On 27 September 2019, the Antimonopoly Committee of Ukraine (AMC) published Guideline clarifying applicability of merger control rules to joint ventures (Guideline).
Under the Guideline, formation of a JV constitutes a concentration and may require merger clearance if it satisfies the below criteria:
Newly Created Entity
Creation of the JV should be structured as a genuine joint formation (from scratch) of a new entity by two (or more) parties. Parents should contribute assets (financial, production, R&D, etc.) to such JV and jointly control it (although the relevant provisions of the law still suggest that joint control over JV is not required).
If creation of the JV is structured through the acquisition of joint control in an existing entity, then such transaction should qualify as an "acquisition of shares", which is a different type of concentration subject to different notifiability assessment rules. Further, if one of the parents ceases to exist after formation of the JV, then such transaction may qualify as an acquisition of the assets of the ceasing parent by the remaining parent, rather than creation of a JV.
Cooperation of the parties based on contracts (i.e. R&D) should not qualify as a concentration.
The Guideline introduces the full-functionality criterion. The AMC’s concept of full-functionality is largely built on the one from the Commission Consolidated Jurisdictional Notice and refers to the ability of the JV to perform all functions of an autonomous economic entity.
Essentially this means that the JV must operate on a market, performing the functions normally carried out by undertakings operating on the same market. In order to do so the JV must have a management dedicated to its day-to-day operations and access to sufficient resources including finance, staff, and assets (tangible and intangible) in order to conduct its business activities.
The JV is not full-function if it only takes over one specific function within the parent companies’ business activities without access to the market. This is the case, for example, for the JVs limited to R&D or production. Such joint ventures are auxiliary to their parent companies’ business activities. In this respect, the AMC paraphrases the Commission Consolidated Jurisdictional Notice discussing in detail facts and circumstances relevant for the assessment of the full-functionality criterion, including the sale/purchase relations of the JV with its parents.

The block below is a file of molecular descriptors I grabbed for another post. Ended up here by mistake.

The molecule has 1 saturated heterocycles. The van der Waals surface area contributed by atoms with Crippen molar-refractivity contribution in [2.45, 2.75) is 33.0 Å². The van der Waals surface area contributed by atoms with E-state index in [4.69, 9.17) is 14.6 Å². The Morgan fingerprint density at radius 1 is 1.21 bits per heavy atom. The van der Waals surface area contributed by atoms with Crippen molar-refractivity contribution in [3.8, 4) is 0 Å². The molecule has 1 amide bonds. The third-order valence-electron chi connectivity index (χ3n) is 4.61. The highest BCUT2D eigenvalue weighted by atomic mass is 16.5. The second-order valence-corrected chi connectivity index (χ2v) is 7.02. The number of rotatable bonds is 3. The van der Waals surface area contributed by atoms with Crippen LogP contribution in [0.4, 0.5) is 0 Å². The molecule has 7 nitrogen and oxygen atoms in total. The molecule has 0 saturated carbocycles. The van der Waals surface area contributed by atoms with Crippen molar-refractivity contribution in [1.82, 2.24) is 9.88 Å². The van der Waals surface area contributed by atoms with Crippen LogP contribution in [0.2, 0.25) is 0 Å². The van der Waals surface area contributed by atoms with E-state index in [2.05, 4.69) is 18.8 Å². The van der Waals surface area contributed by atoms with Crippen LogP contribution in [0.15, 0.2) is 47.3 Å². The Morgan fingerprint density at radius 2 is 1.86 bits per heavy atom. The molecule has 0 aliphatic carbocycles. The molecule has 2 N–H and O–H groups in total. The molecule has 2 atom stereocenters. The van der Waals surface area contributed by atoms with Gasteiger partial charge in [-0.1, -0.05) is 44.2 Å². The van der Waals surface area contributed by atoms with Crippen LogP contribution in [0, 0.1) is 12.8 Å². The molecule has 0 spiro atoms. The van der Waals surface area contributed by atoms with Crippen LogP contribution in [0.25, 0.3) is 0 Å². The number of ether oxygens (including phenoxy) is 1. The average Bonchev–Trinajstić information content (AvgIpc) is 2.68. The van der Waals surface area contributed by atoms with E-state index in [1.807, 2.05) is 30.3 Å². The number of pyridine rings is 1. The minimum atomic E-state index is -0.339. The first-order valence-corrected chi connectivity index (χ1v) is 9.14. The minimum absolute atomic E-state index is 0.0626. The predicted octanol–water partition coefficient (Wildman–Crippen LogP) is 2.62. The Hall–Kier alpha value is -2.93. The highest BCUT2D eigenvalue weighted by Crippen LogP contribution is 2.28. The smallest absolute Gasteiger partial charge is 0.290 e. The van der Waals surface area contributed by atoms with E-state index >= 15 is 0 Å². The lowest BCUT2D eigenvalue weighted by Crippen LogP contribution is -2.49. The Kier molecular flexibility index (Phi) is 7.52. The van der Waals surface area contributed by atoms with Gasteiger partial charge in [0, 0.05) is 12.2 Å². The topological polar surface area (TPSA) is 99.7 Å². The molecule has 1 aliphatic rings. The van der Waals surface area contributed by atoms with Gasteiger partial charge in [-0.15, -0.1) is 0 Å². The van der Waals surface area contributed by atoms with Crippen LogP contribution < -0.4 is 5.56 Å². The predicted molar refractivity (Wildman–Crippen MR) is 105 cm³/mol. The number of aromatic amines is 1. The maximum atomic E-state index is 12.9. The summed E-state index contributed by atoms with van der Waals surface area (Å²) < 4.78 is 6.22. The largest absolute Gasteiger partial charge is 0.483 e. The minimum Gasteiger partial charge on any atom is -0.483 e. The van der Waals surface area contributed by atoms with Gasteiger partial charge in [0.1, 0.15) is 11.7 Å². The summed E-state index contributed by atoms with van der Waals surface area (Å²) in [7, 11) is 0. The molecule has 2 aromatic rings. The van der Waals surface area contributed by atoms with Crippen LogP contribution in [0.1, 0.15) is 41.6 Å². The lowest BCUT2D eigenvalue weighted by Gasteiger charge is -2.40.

Operation on a Lasting Basis
The JV must be intended to operate on a lasting basis. In this respect, the Guideline says that normally the period under three years should not be viewed as sufficiently long.
At the same time, it is specified that the assessment of the lasting basis criterion should place more weight to the purpose of the JV rather than a particular period. For example, a JV will not be considered as operating on a lasting basis if it is established for a specific project, such as e.g., construction of a plant, but it will not be involved in the operation of the project once its construction has been completed.
Again, in this context, the Guideline mainly paraphrases the relevant provisions of the Commission Consolidated Jurisdictional Notice.
No Coordination of Competitive Behaviour
Formation of a JV will not be considered a concentration if it gives rise to coordination of competitive behaviour by the parents in relation to each other or to the JV.
To this end, the Guideline clarifies that formation of a JV does not normally result in such coordination and will qualify as a concentration if:
- the founders of the JV are not active on the same, neighbouring or upstream or downstream markets;
- the JV takes over the pre-existing activities of the parents which withdraw from the relevant market;
- the JV acquires control over its founders (i.e. de facto merger).
The Guideline, however, leaves much discretion to the AMC by adding that, in view of the variety of forms and methods of cooperation, the coordination criterion should be assessed on a case-by-case basis.
The JV that gives rise to coordination may be assessed as concerted practices and require a separate antitrust (as opposed to merger) clearance. However, when formation of the JV has the characteristic of both, concentration and concerted practices, the JV will require either merger or antitrust clearance (wherever the JV gravitates to).
Overall, the Guideline is mostly based on the relevant provisions of the Commission Consolidated Jurisdictional Notice and fills a great gap in the Ukrainian merger control regime. The Guideline clearly suggests that certain types of transactions (such as creation of purely technical SPV) are no longer subject to merger control in Ukraine.
Introduction of the full-functionality criterion and excluding non-full function JVs from the Merger Regulation is also a major development, as in the past the AMC often took a view that if a JV transaction met merger control thresholds it could not escape merger filing requirement by simply claiming that the JV is a non-full function one and there are no effects for Ukraine.
Still, the Guideline does not provide sufficient guidance on the assessment of non-full function JVs that may require antitrust clearance.